Rotating Ground Signals - colours of the lights

GMaslin
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Rotating Ground Signals - colours of the lights

Postby GMaslin » Thu May 21, 2015 11:17 am

I'm going to incorporate rotating ground signals on my Saffron Walden layout. These will be the McKenzie and Holland GER type and as well as making them rotate I want them to display the correct colour lights which will be fed by fibre optic from a bulb or bulbs under the baseboard. However I can't find any reference regarding the colour of the lights. The LNER Constituent Signalling book by A.A.Maclean doesn't mention the light colours at all. The leaflet (GST3) produced by Model Signal Engineering for their 3mm scale ground signal mentions that there are three lamps (or at least three lenses that the light shines out of) but doesn't mention the colours. I assume the one in the middle of the target disc is red but what about the others? While writing this two subsidiary questions have come to mind. Firstly, why does it need three lights anyway? Secondly, assuming that the source of the light was an oil lamp, would it have been lit all the time or just at night?

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Noel
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Re: Rotating Ground Signals - colours of the lights

Postby Noel » Thu May 21, 2015 2:55 pm

Have you asked the GE Society about signal lamp lens colours? I would expect that they know if anyone does.

It would have been one lamp with three lenses [front, back and 90 degrees to one side between them] rather than three lamps. One was stop, one go, and I presume that the third was a backlight to show the signalman that the signal had responded to the lever.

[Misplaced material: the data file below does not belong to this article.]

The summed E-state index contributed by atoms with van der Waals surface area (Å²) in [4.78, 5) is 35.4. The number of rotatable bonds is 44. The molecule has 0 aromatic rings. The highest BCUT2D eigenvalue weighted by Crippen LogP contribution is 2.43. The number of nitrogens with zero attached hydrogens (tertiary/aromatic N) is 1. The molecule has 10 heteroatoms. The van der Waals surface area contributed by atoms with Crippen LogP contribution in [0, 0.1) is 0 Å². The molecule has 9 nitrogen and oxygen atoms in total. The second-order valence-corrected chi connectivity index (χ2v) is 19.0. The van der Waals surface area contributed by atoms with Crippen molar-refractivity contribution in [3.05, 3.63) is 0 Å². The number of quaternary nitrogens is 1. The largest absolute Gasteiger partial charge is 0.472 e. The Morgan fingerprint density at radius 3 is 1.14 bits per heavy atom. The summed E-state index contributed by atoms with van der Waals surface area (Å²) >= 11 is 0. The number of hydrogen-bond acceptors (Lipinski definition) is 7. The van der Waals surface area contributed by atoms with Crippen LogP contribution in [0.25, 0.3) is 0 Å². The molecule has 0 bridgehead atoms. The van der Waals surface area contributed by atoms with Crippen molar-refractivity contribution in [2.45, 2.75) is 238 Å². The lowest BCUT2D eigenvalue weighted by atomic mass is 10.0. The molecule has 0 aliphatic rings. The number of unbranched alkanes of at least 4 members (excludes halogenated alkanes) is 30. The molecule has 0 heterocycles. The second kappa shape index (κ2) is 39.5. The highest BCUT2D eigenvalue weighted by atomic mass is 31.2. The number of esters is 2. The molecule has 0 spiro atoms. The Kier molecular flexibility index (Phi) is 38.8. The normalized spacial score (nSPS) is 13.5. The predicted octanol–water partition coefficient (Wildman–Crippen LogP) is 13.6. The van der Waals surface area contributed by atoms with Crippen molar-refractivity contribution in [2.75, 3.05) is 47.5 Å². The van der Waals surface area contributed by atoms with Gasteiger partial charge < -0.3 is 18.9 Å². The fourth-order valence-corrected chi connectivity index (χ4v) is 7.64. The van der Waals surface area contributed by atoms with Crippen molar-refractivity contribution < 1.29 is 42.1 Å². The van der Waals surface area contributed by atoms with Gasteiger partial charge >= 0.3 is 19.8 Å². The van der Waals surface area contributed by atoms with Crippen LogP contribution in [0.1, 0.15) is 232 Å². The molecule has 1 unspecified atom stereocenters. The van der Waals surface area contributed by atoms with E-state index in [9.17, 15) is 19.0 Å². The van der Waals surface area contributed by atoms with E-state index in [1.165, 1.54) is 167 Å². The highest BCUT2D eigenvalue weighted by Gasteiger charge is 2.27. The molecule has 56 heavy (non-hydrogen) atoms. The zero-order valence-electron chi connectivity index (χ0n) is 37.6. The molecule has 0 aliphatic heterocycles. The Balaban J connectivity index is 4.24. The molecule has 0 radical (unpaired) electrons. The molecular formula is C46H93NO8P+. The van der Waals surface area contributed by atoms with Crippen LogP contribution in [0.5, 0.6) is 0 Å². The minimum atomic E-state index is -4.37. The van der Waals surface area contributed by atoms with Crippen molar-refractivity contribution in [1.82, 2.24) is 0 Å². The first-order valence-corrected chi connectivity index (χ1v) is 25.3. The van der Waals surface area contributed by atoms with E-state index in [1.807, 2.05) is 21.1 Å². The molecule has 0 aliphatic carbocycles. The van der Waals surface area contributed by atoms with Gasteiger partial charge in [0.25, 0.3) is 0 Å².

The 1936 GWR General Appendix refers to signal lamps being removed each day during daylight, taken to the lamp room, cleaned, filled and relit. Presumably the expectation would be that the lamp should still be alight when removed for refilling, etc. The exception was 'long burning' lamps, which were attended to weekly, and were presumably the norm by then, at least in busy locations. There is also reference in the appendix to lines where the signal lamps are not lit during the summer - presumably such lines only operated in daylight hours in summer.

Noel
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Noel

GMaslin
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Re: Rotating Ground Signals - colours of the lights

Postby GMaslin » Thu May 21, 2015 3:38 pm

Thanks Noel,

Your suggestions for the purposes for the front, side and rear lights make sense. I will contact the GE Society for clarification, but my best guess would now be that the front light would be red to match the front face of the disc, or yellow to match a yellow disc if it can be passed at danger such as if for leading to a headshunt. The side lamp would then probably be green and the backlight probably white.

It makes sense for the lights only to be on at night, but that means if my layout is only operated in daylight (which it will be) then there's no need for me to fit working lights after all. I'll probably fit them anyway though as I like a challenge.

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grovenor-2685
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Re: Rotating Ground Signals - colours of the lights

Postby grovenor-2685 » Thu May 21, 2015 4:37 pm

It makes sense for the lights only to be on at night,

That's not quite what was said, when using lamps that would last only one day, the lampman would collect a batch, take them to the lamp room, clean refill, relight and then take them back, repeat for another batch. So the lights would only be out for the couple of hours this took. He's not going to turn up at dawn to collect the lamps and come back at dusk to take them back out. If 7 day lamps were in use then the excercise would only be done weekly.
Of course you would have to look very closely in daylight to see if the lamp was lit or not.
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Keith

John Palmer
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Re: Rotating Ground Signals - colours of the lights

Postby John Palmer » Thu May 21, 2015 4:52 pm